Thirty-three dog teams head to Nome in 51st Iditarod
By Megan Gannon
The 51st Iditarod began last weekend with 33 mushers and their teams of 14 dogs bound for Nome on a 1,000-mile journey through the Alaskan wilderness.
The clock officially started as the teams left Willow in two-minute intervals beginning at 2 p.m. on Sunday, March 5. They may face deep snow in the Alaska Range, and moguls between the Nikolai and the Yukon, ferocious ground storms and wind-scoured trails along the coast and a host of other hard-to-predict challenges over varied terrain.
But on Saturday, during an untimed ceremonial race through downtown Anchorage, the mood was relaxed and joyful. Skies were blue and the bright sun provided some relief from temperatures in the single digits. Fans reached out for high-fives, trailgaters started chants and mushers tossed dog booties filled with candy into the crowd while volunteers shoveled snow onto the asphalt at intersections all along the 11-mile course that snaked from 4th Avenue to Campbell Airstrip.
“It was a lot of fun—I got a lot of my nervous energy out,” musher Mike Williams, Jr. of Akiak said as he took the harnesses off his dogs at the end of the urban trail.
A couple hours earlier, at 10 a.m., 15-year-old Emily Robinson drove the first sled out of the starting gate under the banner strung across 4th Avenue. Robinson is from Nenana and just won her second Junior Iditarod in a row. She did the honors of starting the race in memory of Lance Mackey, this year’s honorary musher.
Mackey died of throat cancer at age 52 last September. That loss looms large over this year’s race. Mackey—who was part of a prominent mushing family and won four Iditarods in a row between 2007 and 2010 as well as four Yukon Quest races—was beloved for his scrappy attitude, wit, candor and commitment to sled dogs and mushing. One of Mackey’s children joined Robinson in the sled for the symbolic ride.
This year’s race marks a bittersweet reentry into the Iditarod for Jason Mackey, Lance’s brother, who finished the race six times before he sold his kennel in 2017. In the last few years, Mackey has rebuilt that kennel in Knik. He now joins this year’s field of competitors with a young team comprised of mostly two-year-old dogs and a few older ones, including a nine-year-old leader named Rad that went to Nome seven times with Lance.
As he prepared his dog team on Saturday, Mackey said the last six months have been tough, but he’s keeping Lance’s advice at the forefront of his mind: “Don’t worry about what you can’t fix. Stay focused. Stay strong. Stay positive.”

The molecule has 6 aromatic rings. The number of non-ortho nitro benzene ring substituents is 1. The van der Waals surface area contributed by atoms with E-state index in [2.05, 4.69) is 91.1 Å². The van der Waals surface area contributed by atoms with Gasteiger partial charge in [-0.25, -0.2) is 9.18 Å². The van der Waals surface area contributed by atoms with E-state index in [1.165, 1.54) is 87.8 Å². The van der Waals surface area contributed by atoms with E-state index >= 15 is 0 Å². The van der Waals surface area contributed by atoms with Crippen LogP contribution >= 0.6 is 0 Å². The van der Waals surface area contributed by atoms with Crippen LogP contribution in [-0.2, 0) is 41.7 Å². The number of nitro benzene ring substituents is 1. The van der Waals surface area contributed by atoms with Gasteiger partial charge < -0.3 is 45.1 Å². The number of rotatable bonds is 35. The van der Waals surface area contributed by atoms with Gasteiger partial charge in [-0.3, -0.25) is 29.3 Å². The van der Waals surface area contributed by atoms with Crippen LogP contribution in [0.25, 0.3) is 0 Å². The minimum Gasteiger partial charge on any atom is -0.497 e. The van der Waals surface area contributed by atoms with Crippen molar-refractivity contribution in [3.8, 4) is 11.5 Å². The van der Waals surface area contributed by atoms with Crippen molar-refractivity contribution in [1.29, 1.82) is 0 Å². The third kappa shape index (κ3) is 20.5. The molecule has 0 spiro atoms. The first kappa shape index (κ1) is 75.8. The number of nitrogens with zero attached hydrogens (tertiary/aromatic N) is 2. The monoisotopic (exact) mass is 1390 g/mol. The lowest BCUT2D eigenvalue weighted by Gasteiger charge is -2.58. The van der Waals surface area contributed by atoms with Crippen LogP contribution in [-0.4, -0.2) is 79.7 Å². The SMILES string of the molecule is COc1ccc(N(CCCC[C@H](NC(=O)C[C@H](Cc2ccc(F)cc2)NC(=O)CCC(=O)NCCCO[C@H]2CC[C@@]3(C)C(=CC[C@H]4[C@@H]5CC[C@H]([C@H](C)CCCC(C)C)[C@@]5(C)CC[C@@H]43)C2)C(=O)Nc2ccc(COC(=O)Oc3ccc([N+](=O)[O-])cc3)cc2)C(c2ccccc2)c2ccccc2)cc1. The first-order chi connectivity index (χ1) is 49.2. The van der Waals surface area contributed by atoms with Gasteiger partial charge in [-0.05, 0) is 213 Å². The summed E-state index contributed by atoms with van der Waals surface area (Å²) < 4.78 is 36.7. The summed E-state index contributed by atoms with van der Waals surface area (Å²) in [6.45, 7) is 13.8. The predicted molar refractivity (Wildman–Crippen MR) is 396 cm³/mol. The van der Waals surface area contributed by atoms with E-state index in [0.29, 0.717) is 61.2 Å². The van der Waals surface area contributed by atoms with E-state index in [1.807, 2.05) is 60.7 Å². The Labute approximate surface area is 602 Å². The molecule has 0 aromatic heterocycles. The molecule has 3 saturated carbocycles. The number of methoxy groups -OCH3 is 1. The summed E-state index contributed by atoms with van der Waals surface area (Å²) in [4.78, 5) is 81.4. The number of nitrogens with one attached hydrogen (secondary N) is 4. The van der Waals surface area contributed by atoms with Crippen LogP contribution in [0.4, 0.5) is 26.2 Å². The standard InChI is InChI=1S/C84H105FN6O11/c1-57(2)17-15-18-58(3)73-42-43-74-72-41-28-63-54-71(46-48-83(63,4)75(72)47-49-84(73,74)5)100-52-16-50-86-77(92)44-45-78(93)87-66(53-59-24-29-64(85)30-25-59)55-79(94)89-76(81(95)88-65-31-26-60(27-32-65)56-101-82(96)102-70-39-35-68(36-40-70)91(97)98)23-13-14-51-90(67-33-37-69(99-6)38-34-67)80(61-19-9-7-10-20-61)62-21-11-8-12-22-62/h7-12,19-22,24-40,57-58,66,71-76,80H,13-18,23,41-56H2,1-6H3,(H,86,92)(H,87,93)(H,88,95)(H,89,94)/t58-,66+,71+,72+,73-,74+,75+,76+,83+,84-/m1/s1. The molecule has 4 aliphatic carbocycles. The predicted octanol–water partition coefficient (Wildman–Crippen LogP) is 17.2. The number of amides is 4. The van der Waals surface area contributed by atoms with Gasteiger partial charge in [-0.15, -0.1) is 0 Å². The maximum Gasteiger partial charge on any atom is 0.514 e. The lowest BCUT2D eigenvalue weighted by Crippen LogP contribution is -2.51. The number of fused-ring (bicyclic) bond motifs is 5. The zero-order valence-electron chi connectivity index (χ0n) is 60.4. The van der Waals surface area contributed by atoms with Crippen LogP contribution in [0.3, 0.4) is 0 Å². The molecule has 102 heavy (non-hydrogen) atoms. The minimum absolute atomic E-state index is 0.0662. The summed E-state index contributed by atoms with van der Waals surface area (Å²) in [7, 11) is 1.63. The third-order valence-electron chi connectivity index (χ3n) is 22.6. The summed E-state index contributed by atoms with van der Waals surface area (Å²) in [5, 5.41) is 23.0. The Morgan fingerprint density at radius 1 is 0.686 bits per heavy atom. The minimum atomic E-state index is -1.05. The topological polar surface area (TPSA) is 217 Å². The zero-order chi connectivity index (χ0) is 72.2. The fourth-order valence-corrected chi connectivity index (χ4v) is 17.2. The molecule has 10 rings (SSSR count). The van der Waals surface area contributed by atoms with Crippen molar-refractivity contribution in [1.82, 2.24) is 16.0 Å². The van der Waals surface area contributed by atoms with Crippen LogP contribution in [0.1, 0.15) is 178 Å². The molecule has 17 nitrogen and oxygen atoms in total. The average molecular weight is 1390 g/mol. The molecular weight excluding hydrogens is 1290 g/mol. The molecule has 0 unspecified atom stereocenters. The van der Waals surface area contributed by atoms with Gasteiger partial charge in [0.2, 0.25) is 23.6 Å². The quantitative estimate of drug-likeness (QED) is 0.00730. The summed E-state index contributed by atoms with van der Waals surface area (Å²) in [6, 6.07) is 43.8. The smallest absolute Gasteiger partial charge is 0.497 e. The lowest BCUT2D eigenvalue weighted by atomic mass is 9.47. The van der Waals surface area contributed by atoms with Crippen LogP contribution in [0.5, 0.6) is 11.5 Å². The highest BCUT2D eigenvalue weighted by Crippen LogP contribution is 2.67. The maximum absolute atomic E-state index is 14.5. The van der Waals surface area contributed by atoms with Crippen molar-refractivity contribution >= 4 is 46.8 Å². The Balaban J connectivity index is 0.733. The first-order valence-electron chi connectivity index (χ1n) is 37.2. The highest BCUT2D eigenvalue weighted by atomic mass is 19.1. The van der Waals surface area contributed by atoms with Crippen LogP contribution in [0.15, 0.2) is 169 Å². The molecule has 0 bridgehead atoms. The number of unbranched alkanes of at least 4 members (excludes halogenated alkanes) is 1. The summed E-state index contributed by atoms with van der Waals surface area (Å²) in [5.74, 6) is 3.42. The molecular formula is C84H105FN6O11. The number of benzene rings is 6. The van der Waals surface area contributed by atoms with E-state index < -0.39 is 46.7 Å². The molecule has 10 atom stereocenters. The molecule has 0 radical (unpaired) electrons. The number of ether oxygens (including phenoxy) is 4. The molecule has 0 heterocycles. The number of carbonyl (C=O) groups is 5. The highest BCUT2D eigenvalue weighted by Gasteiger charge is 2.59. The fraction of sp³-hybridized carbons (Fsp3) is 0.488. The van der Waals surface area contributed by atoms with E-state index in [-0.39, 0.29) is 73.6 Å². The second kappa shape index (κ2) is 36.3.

He’s carrying Lance’s ashes in his sled.
“I have my days,” Mackey said. “I’m sure everybody does when they lose a loved one. It comes at the most bizarre times. You can’t choose when it’s going to be. I’ve ran into that a few times throughout the winter. But, you know, he’s right here with me. Through training, there’s been a few times—more than a few times—where I can hear his voice. It’s tough. I’m glad I’m alone when that happens.”
With long, desolate stretches up to 85 miles between checkpoints, Mackey and the other mushers will have a lot of time alone with their dogs ahead.
Life on the trail is a sharp contrast from all the fanfare of the race start when admirers, sponsors and media swarmed the mushers for selfies, autographs and interviews amid a chorus of barks. The excitement to get out there, to focus on their dog teams with no other distractions, was palpable among the mushers.
“The preparing for the dogs and getting down getting down the trail—that’s the part that I’ve been looking forward,” Mackey said.
“One of the things I enjoy most about living is being out in the wilderness,” Williams said.
Reigning champion Brent Sass put it another way. He told the Nugget that the Iditarod is his idea of a “vacation,” which might be unlike the definition of a vacation for an average person, or even other mushers. “My vacation is palm trees and warm beaches,” said musher Gerhardt Thiart, who was among the six mushers rescued in a ground storm in the Topkok Hills in 2022. Thiart, of South Africa, is attempting the Iditarod again this year with a team leased from Mitch Seavey’s kennel.
The conditions Sass faced during his winning race in 2022—especially in the final stretch—were a far cry from what most people would consider fun or relaxing. A severe ground storm blew him off the ice-glazed trail in the Topkok Hills between White Mountain and Nome, and as he was finding his way back in zero-visibility conditions, five-time Iditarod champion Dallas Seavey was getting closer. Sass prevailed and was the first musher under the burled arch, a feat he hopes to repeat in this Iditarod.
Sass operates his Wild and Free Kennel at a remote homestead in Eureka, Alaska.
“My life is crazy,” Sass said. Now, embarking on his eighth Iditarod, he gets to spend most of his time with Slater, his main lead dog, and the rest of the team. “As soon as I get out to the Iditarod, it’s like 14 dogs, and all I got to do is get from point A to point B, so it’s definitely going to feel like a vacation.”
Earlier in the season, Sass won the 550-mile Yukon Quest.
Identical twins Kristy and Anna Berington of Seeing Double Kennel in Knik also think of the Iditarod as somewhat of a bonding experience—not only with their dogs but with each other. They plan to travel the trail together.
“It’s our favorite thing to do,” said Kristy, ready to leave for her 14th run of the race. “It allows us to see each other’s dogs—which are our dogs—so it’s a lot of fun. I hope we don’t annoy our other competitors too much when they have to pass two teams camping on the trail or on the run.”
This year’s field of mushers is the smallest in the race’s history, but it is packed with Iditarod veterans who have previously finished in the top 10, including Richie Diehl of Aniak, Jesse Holmes of Brushkana, Nic Petit of Big Lake, Matt Hall of Two Rivers, Ryan Redington of Knik (grandson of race founder Joe Redington) and Jessie Royer of Montana. And yet, many familiar faces aren’t going to be on the trail this year. Three-time champion Mitch Seavey ran his 28th race last year but isn’t competing in 2023. Neither is his son, Dallas Seavey, who has said he is spending time with his family. However, both Seaveys have dogs in the race. Christian Turner of Australia runs Mitch Seavey’s A-team, South African Gerard Thiart also leased a team from Mitch Seavey; and Iditarod veteran Kelly Maixner leased Dallas Seavey’s A-team.